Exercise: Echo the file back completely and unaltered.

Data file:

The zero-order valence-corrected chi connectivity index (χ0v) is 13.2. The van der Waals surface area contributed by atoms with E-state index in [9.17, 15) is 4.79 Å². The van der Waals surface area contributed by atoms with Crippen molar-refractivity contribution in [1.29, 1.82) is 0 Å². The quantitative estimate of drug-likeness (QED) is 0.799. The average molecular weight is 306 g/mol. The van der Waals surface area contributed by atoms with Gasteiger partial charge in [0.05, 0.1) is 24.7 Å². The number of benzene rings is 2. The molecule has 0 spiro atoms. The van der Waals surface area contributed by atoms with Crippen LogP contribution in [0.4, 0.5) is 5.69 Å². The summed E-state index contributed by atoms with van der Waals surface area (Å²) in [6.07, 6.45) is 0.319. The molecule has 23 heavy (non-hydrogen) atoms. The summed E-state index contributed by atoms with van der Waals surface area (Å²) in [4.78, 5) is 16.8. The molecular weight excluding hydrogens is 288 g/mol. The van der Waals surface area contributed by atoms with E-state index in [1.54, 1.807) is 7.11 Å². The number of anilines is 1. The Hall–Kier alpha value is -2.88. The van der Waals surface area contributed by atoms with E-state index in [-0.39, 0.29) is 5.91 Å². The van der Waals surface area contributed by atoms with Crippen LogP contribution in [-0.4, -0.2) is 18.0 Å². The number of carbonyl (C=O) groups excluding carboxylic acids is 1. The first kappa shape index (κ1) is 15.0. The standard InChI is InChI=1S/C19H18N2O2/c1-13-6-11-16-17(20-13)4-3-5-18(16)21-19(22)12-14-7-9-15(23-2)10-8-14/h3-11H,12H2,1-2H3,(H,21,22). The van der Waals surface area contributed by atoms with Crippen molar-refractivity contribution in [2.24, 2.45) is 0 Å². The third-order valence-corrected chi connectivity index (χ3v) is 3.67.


The zero-order valence-corrected chi connectivity index (χ0v) is 13.2. The van der Waals surface area contributed by atoms with E-state index in [9.17, 15) is 4.79 Å². The van der Waals surface area contributed by atoms with Crippen molar-refractivity contribution in [1.29, 1.82) is 0 Å². The quantitative estimate of drug-likeness (QED) is 0.799. The average molecular weight is 306 g/mol. The van der Waals surface area contributed by atoms with Gasteiger partial charge in [0.05, 0.1) is 24.7 Å². The number of benzene rings is 2. The molecule has 0 spiro atoms. The van der Waals surface area contributed by atoms with Crippen LogP contribution in [0.4, 0.5) is 5.69 Å². The summed E-state index contributed by atoms with van der Waals surface area (Å²) in [6.07, 6.45) is 0.319. The molecule has 23 heavy (non-hydrogen) atoms. The summed E-state index contributed by atoms with van der Waals surface area (Å²) in [4.78, 5) is 16.8. The molecular weight excluding hydrogens is 288 g/mol. The van der Waals surface area contributed by atoms with E-state index in [1.54, 1.807) is 7.11 Å². The number of anilines is 1. The Hall–Kier alpha value is -2.88. The van der Waals surface area contributed by atoms with E-state index in [-0.39, 0.29) is 5.91 Å². The van der Waals surface area contributed by atoms with Crippen LogP contribution in [-0.4, -0.2) is 18.0 Å². The number of carbonyl (C=O) groups excluding carboxylic acids is 1. The first kappa shape index (κ1) is 15.0. The standard InChI is InChI=1S/C19H18N2O2/c1-13-6-11-16-17(20-13)4-3-5-18(16)21-19(22)12-14-7-9-15(23-2)10-8-14/h3-11H,12H2,1-2H3,(H,21,22). The van der Waals surface area contributed by atoms with Crippen molar-refractivity contribution in [2.24, 2.45) is 0 Å². The third-order valence-corrected chi connectivity index (χ3v) is 3.67.